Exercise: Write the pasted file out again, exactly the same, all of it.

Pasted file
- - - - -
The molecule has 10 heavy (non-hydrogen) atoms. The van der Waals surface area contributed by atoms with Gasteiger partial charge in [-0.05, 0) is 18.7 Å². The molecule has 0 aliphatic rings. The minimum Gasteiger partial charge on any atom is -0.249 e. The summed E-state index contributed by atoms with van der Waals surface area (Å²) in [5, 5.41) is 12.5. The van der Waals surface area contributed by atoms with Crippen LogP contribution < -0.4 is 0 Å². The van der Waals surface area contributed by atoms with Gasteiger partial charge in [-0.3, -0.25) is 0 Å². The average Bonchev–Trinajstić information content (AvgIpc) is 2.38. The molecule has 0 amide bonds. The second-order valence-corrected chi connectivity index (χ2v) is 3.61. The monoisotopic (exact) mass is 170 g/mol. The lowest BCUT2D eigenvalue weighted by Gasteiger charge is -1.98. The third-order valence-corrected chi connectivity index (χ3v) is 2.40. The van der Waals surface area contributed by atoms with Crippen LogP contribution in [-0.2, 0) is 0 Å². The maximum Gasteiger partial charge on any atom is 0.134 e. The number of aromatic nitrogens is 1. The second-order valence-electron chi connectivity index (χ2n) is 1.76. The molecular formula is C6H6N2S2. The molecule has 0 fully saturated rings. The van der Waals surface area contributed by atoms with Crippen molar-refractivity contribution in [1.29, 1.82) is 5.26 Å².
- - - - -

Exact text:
The molecule has 10 heavy (non-hydrogen) atoms. The van der Waals surface area contributed by atoms with Gasteiger partial charge in [-0.05, 0) is 18.7 Å². The molecule has 0 aliphatic rings. The minimum Gasteiger partial charge on any atom is -0.249 e. The summed E-state index contributed by atoms with van der Waals surface area (Å²) in [5, 5.41) is 12.5. The van der Waals surface area contributed by atoms with Crippen LogP contribution < -0.4 is 0 Å². The van der Waals surface area contributed by atoms with Gasteiger partial charge in [-0.3, -0.25) is 0 Å². The average Bonchev–Trinajstić information content (AvgIpc) is 2.38. The molecule has 0 amide bonds. The second-order valence-corrected chi connectivity index (χ2v) is 3.61. The monoisotopic (exact) mass is 170 g/mol. The lowest BCUT2D eigenvalue weighted by Gasteiger charge is -1.98. The third-order valence-corrected chi connectivity index (χ3v) is 2.40. The van der Waals surface area contributed by atoms with Crippen LogP contribution in [-0.2, 0) is 0 Å². The maximum Gasteiger partial charge on any atom is 0.134 e. The number of aromatic nitrogens is 1. The second-order valence-electron chi connectivity index (χ2n) is 1.76. The molecular formula is C6H6N2S2. The molecule has 0 fully saturated rings. The van der Waals surface area contributed by atoms with Crippen molar-refractivity contribution in [1.29, 1.82) is 5.26 Å².